Brussels, May 31 (CNA) Taiwan has been ranked 14th in global competitiveness by the International Institute for Management (IMD) for 2017, the same position as last year.
Hong Kong and Switzerland remained the two most competitive economies worldwide, followed by Singapore, the United States and the Netherlands, according to the 2017 IMD World Competitiveness Ranking published on Wednesday.
Taiwan was rated 14th out of the 63 economies covered by the annual report and was third among Asian economies, behind Hong Kong and Singapore.
Economies are ranked based on an analysis of more than 340 criteria grouped in four main categories: economic performance, government efficiency, business efficiency and infrastructure.
This year, Taiwan was ranked 12th in economic performance, up three notches from last year and 15th in business efficiency, up one place.
Taiwan's ranking in government efficiency fell one place to 10th, while its infrastructure position declined two places to 21st.
In the new World Digital Competitiveness Ranking introduced by the IMD this year, Taiwan was ranked 12th worldwide and third in Asia, behind Singapore (1st) and Hong Kong (7th).
The Digital Competitiveness Ranking (DCR) measures economies using 50 indicators in three categories: knowledge, technology and future readiness.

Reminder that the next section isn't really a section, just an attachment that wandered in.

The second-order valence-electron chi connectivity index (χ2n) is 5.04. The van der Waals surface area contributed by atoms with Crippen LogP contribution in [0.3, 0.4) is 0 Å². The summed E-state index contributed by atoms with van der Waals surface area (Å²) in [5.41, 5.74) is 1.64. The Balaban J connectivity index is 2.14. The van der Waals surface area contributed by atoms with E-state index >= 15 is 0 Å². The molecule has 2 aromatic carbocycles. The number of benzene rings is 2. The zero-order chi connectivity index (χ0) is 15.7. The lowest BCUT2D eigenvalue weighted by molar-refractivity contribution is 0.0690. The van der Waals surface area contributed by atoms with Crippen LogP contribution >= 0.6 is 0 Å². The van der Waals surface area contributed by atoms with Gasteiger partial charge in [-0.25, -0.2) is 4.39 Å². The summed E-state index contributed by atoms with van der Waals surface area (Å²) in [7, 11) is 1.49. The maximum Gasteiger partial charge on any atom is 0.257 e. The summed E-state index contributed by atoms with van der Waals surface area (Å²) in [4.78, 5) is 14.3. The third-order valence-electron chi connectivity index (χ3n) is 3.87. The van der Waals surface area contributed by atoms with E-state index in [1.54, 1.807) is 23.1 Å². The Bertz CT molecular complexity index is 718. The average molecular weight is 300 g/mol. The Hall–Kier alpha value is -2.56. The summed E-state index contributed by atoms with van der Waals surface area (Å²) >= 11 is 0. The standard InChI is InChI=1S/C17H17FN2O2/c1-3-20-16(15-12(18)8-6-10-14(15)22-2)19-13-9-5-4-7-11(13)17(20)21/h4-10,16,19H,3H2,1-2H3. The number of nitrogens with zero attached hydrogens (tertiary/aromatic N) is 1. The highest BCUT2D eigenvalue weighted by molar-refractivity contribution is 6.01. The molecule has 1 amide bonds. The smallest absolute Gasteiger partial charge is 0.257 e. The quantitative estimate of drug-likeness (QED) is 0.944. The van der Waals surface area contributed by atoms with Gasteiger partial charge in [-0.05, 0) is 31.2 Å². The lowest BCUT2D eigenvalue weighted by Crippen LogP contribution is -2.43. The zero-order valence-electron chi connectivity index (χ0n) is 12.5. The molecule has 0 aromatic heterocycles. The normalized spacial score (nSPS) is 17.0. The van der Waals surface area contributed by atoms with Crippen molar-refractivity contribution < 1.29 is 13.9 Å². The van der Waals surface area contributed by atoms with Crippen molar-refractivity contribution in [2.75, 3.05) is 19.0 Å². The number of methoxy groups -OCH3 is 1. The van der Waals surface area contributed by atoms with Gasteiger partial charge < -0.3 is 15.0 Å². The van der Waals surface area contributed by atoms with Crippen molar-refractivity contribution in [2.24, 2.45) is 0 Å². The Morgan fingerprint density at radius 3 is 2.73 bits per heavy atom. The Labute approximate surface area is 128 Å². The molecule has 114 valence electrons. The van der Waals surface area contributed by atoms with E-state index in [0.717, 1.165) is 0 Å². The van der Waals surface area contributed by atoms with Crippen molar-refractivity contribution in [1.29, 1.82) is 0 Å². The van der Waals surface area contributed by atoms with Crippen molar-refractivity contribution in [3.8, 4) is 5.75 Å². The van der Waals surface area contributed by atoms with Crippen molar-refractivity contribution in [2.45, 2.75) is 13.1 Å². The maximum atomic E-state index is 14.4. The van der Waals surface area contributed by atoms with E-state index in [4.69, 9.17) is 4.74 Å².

Taiwan was ranked 7th in technology and 16th in knowledge as well as future readiness.
Responding to the decline in government efficiency, the Ministry of Economic Affairs said the government will continue its deregulation efforts, by amending the Company Act and the Statute For Investment By Foreign Nationals, reducing investment barriers to attract more foreign investment.
Addressing the fall in Taiwan's infrastructure performance, National Development Council Deputy Minister Kung Ming-hsin (???) said the "forward-looking infrastructure development plan" recently proposed by the government is aimed at improving the country's infrastructure, thereby stimulating private investment and boosting industrial competitiveness.
Source: Focus Taiwan News Channel